Plant Habitats

Woodland Garden Sunny Edge; Dappled Shade; Ground Cover; Cultivated Beds;

Edible Uses

Edible Parts: Flowers  Leaves  Root  Shoots
Edible Uses:

Root - cooked[105, 171]. Rich in starch[109]. The root can be up to 1.8 metres long[174] and has been known to weigh 35 kilos or more[269]. The root contains about 10% starch, this can be extracted and used as a crispy coating in deep fried foods, or for thickening soups etc[174, 183]. It can also be made into noodles, or like agar or gelatine is used as a gelling agent for salads[183]. This plant is a staple food in Japan, the peeled root contains about 2.1% protein, 0.1% fat, 27.1% carbohydrate, 1.4% ash[179]. The starch of the roots contains (per 100 g) 340 calories, 16.5 percent moisture, 0.2 g protein, 0.1 g fat, 83.1 g total carbohydrate, 0.1 g ash, 35 mg Ca, 18 mg P, 2.0 mg Fe, and 2 mg Na[269]. A nutritional analysis for the whole root is available. Flowers - cooked or made into pickles[183]. Stems and young leaves - raw or cooked[105]. A very nutritious food, the fresh young shoots taste like a cross between a bean and a pea[183]. The cooked leaves contain (per 100 g) 36 calories, 89.0 percent moisture, 0.4 g protein, 0.1 g fat, 9.7 g total carbohydrate. 7.7 g fiber, 0.8 fat, 34 mg Ca, 20 mg P, 4.9 mg Fe, 0.03 mg thiamin, 0.91 mg riboflavin, 0.8 mg niacin[269].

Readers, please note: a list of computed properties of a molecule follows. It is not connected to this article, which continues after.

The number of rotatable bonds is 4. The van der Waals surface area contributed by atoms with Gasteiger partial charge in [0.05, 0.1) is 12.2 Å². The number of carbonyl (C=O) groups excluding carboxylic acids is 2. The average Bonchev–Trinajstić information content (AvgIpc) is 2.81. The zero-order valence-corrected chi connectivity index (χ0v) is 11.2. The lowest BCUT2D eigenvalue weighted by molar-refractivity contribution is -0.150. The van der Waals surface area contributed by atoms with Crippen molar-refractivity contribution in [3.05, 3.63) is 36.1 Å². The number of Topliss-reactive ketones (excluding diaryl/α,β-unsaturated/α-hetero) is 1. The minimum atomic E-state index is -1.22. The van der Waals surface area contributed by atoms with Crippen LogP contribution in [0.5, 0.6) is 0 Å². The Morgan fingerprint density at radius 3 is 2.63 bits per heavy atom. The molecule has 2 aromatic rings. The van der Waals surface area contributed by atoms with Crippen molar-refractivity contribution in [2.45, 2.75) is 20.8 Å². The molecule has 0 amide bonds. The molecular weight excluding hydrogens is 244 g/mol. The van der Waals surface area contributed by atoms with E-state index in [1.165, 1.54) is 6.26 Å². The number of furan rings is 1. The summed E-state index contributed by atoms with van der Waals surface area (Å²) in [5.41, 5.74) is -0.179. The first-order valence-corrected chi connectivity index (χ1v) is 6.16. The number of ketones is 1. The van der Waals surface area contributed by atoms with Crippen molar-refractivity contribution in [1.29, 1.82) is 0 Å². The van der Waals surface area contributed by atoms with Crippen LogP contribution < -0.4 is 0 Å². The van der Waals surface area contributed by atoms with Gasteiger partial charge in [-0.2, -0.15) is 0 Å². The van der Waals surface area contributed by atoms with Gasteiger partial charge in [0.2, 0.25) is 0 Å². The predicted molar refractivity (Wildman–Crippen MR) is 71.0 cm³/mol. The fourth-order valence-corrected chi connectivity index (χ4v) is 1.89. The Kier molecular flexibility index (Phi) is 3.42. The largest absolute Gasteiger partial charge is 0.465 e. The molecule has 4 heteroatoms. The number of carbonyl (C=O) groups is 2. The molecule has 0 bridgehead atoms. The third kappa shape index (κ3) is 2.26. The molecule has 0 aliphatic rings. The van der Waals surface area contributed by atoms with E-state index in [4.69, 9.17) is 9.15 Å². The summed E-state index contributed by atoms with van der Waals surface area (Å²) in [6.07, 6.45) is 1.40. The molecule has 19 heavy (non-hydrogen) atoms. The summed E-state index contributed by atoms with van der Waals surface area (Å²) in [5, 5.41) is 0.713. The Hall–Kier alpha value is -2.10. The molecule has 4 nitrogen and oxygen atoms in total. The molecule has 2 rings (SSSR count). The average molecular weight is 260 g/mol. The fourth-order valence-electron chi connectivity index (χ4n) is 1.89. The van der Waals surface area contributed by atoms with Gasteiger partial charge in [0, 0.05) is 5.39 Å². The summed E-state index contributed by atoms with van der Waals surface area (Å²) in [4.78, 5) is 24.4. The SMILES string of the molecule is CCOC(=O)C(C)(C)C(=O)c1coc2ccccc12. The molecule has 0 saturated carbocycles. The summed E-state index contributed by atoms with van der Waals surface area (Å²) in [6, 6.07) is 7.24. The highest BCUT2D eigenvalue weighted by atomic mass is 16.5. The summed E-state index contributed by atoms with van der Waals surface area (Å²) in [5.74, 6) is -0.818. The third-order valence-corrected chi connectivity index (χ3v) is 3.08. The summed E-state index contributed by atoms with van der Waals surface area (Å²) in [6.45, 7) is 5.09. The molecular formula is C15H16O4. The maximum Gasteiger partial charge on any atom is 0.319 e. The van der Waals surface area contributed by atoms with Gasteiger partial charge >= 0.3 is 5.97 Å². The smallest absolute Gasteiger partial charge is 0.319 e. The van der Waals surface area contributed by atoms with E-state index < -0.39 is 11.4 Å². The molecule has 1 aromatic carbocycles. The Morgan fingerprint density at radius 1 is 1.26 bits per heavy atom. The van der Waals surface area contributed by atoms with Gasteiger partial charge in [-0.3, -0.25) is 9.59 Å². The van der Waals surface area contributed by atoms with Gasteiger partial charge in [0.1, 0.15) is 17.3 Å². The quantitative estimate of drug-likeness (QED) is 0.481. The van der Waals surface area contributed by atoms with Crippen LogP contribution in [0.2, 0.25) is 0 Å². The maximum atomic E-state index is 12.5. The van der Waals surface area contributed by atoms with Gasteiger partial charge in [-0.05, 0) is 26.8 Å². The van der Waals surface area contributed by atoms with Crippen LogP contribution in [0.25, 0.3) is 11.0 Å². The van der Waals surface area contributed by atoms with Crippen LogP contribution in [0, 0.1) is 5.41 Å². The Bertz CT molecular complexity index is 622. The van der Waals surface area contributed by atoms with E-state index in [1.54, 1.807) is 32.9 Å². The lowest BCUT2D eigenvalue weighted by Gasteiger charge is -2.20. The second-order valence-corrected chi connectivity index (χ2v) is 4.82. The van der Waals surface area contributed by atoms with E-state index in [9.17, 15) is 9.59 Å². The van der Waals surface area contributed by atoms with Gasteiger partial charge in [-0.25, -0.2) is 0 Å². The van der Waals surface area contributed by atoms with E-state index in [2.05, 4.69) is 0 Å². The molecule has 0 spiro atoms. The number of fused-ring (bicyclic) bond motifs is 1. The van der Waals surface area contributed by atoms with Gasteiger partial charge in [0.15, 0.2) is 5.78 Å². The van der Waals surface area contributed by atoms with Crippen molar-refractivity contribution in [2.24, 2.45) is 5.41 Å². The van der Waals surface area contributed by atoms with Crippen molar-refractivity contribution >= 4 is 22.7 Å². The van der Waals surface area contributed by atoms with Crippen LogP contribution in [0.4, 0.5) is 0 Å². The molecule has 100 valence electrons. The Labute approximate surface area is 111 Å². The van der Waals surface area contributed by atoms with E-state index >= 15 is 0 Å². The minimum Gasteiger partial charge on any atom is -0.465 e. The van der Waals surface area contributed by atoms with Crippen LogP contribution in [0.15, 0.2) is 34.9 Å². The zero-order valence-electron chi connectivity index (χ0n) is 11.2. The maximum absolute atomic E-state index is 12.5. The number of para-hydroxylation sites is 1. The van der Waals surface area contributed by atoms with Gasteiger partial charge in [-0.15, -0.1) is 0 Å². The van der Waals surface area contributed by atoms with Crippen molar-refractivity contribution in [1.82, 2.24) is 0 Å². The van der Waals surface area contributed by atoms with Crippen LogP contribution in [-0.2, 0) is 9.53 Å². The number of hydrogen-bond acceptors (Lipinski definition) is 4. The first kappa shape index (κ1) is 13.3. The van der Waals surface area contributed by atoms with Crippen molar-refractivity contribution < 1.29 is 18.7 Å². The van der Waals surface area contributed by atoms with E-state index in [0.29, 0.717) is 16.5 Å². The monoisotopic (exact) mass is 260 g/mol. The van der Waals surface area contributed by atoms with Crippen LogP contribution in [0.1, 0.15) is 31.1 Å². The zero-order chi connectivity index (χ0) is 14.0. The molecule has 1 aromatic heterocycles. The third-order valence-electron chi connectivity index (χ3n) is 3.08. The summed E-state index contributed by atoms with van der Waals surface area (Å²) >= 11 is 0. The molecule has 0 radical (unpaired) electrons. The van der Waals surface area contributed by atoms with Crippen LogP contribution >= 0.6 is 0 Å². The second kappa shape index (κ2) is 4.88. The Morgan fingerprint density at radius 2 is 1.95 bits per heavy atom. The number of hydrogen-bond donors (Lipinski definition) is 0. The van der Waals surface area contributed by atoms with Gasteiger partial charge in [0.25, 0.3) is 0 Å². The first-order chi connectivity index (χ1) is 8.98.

References   More on Edible Uses

Figures in grams (g) or miligrams (mg) per 100g of food.
Root (Fresh weight)
  • 113 Calories per 100g
  • Water : 68.6%
  • Protein: 2.1g; Fat: 0.1g; Carbohydrate: 27.8g; Fibre: 0.7g; Ash: 1.4g;
  • Minerals - Calcium: 15mg; Phosphorus: 18mg; Iron: 0.6mg; Magnesium: 0mg; Sodium: 0mg; Potassium: 0mg; Zinc: 0mg;